This isn’t a story about the most famous suffragette heroine Emmeline Pankhurst (Meryl Streep), but rather an ode to the faceless thousands who campaigned alongside her. It’s for this reason that the main protagonist Maud Watts (Carey Mulligan) is a fictional amalgamation of multiple real life suffragettes.

Over the course of the 106 minutes Maud Watts transforms from an apathetic washerwoman, into a leading figure within the suffragette movement. As she becomes this rebel with a cause, Watts fights increasingly hard for what she believes in, in spite of the difficulties and tragedies it leads to. She loses her family and is imprisoned more than once. But she perseveres, demonstrating an inspiring and remarkable willingness to suffer for what is right.

Suffragette was the first commercial film to be shot inside the Houses of Parliament, and each setting – whether prison, factory or a bustling Oxford Street – is vividly portrayed on screen. The film will be well used as an educational tool, and although the mid-section lags, most of it is engaging, thought provoking, and at times even moving.

Throughout the film we see the dramatic effect that limiting women’s freedom has on society. Female workers are paid less than men for doing the same job. Their views are often silenced, or overlooked. Women don’t even have legal rights over their own children. All bar one of the male characters on screen are revealed to be deeply flawed. They are rapists and abusers.  

The film is set 50 years into the campaign for women’s votes. The suffragettes are becoming increasingly frustrated at the lack of progress their political campaigning is bringing. Having fought such a long battle with their words but achieved nothing, some suffragettes resort to civil disobedience and violence. Watts blows up post-boxes, tears down telephone wires, and even bombs the home of Lloyd George, then Chancellor of the Exchequer.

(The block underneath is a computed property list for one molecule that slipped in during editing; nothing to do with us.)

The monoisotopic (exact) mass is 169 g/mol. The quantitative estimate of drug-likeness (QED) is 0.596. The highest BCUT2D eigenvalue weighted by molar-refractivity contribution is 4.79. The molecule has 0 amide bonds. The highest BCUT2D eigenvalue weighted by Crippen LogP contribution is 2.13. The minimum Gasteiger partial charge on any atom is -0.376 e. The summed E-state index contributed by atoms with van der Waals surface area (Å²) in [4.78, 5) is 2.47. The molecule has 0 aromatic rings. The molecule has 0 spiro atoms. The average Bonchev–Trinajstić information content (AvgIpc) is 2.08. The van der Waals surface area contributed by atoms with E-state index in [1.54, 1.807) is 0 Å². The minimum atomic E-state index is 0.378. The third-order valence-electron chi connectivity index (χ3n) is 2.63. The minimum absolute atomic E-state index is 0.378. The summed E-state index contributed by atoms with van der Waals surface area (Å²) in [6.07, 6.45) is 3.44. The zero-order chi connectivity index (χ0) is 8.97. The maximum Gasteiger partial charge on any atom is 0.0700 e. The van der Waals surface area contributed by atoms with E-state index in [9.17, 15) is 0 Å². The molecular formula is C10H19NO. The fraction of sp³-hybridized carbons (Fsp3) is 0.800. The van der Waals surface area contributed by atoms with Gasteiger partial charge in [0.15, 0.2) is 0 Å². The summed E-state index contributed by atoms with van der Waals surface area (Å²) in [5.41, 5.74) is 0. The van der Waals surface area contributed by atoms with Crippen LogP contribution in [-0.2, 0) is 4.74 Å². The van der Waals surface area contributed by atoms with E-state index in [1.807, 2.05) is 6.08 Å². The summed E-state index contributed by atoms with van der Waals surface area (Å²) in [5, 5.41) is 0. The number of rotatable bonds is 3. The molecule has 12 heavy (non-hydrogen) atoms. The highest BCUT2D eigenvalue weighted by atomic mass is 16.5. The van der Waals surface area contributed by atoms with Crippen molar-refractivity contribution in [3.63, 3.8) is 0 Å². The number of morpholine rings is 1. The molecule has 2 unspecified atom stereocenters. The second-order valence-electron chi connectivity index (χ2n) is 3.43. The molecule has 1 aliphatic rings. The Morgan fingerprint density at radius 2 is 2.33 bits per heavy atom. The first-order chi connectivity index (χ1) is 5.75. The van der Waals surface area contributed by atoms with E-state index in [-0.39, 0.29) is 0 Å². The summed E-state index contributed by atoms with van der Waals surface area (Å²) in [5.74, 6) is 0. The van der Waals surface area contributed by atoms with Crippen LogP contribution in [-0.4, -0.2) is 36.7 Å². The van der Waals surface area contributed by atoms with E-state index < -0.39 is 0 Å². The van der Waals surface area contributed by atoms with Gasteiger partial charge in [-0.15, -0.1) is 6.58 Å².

Was it these acts of destruction (and at times even terror) that finally changed the establishment’s mind and helped give women the vote? The filmmakers suggest these controversial tactics were successful, but whether they were ethical is for the viewer to decide. The debate over women’s votes is now thankfully over. But we may consider whether the ‘end’ of universal suffrage justifies the ‘means’ of civil disobedience and violent behaviour. Non-violent struggle maybe a nice idea, but, as Suffragette suggests, when it doesn’t work, frustration can build and morph into the easier option of violent resistance.

Edith Ellyn – who was responsible for the first act of vandalism within the suffrage movement - is portrayed on screen by Helena Bonham Carter. The actress is the great-granddaughter of Herbert Henry Asquith, who was Prime Minister from 1908 to 1916 and a staunch opponent of votes for women. When the credits roll, we’re reminded that universal suffrage in the UK was not achieved until 1928. Italy gave women the vote in 1945 and Switzerland waited until 1971. Despite promises to the contrary, women have to this day yet to vote in Saudi Arabia.

There will be many who use this film as inspiration and fuel for their own advocacy efforts. Campaigns against gender pay gaps and phrases such as ‘everyday sexism’ and ‘glass ceiling’ come to mind. We may be over 100 years on from the suffragettes but the vision of a fair and equal society has yet to be realised.

Aside from the obvious historical portrayal of one of Britain’s greatest internal struggles, this film is also about taking a cause and fighting hard for it. Christian cinema-goers may draw inspiration from this, mindful that taking on the cause of Christ is not a popular decision in today’s world. British Christians are not persecuted for their faith today in the same way British suffragettes suffered for their beliefs. But globally, Christians are dying for the cause of Christ, just as some suffragettes also paid the highest price for their beliefs. Suffragette should remind Christians that true perseverance now will bring enormous benefits in the future.  As Paul said, ‘What we suffer now is nothing compared to the glory he will reveal to us later’. (Rom 8:18 NLT)

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